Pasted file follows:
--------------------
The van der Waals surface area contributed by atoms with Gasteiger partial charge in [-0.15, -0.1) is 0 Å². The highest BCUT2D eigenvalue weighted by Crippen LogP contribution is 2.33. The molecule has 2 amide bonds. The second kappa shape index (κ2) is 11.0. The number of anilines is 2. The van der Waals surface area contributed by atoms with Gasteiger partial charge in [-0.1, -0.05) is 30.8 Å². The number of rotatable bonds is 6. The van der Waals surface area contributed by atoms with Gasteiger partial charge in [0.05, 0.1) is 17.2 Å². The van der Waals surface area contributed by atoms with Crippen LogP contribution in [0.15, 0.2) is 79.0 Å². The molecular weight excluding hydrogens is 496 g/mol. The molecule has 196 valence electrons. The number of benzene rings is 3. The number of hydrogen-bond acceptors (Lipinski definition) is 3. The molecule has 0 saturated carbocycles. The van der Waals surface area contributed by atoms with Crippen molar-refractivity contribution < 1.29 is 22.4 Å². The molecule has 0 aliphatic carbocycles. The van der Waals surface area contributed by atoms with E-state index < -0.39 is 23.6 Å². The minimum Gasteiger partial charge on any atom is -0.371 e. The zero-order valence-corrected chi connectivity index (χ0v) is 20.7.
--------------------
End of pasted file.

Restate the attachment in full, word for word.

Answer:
The van der Waals surface area contributed by atoms with Gasteiger partial charge in [-0.15, -0.1) is 0 Å². The highest BCUT2D eigenvalue weighted by Crippen LogP contribution is 2.33. The molecule has 2 amide bonds. The second kappa shape index (κ2) is 11.0. The number of anilines is 2. The van der Waals surface area contributed by atoms with Gasteiger partial charge in [-0.1, -0.05) is 30.8 Å². The number of rotatable bonds is 6. The van der Waals surface area contributed by atoms with Gasteiger partial charge in [0.05, 0.1) is 17.2 Å². The van der Waals surface area contributed by atoms with Crippen LogP contribution in [0.15, 0.2) is 79.0 Å². The molecular weight excluding hydrogens is 496 g/mol. The molecule has 196 valence electrons. The number of benzene rings is 3. The number of hydrogen-bond acceptors (Lipinski definition) is 3. The molecule has 0 saturated carbocycles. The van der Waals surface area contributed by atoms with Crippen molar-refractivity contribution < 1.29 is 22.4 Å². The molecule has 0 aliphatic carbocycles. The van der Waals surface area contributed by atoms with E-state index < -0.39 is 23.6 Å². The minimum Gasteiger partial charge on any atom is -0.371 e. The zero-order valence-corrected chi connectivity index (χ0v) is 20.7.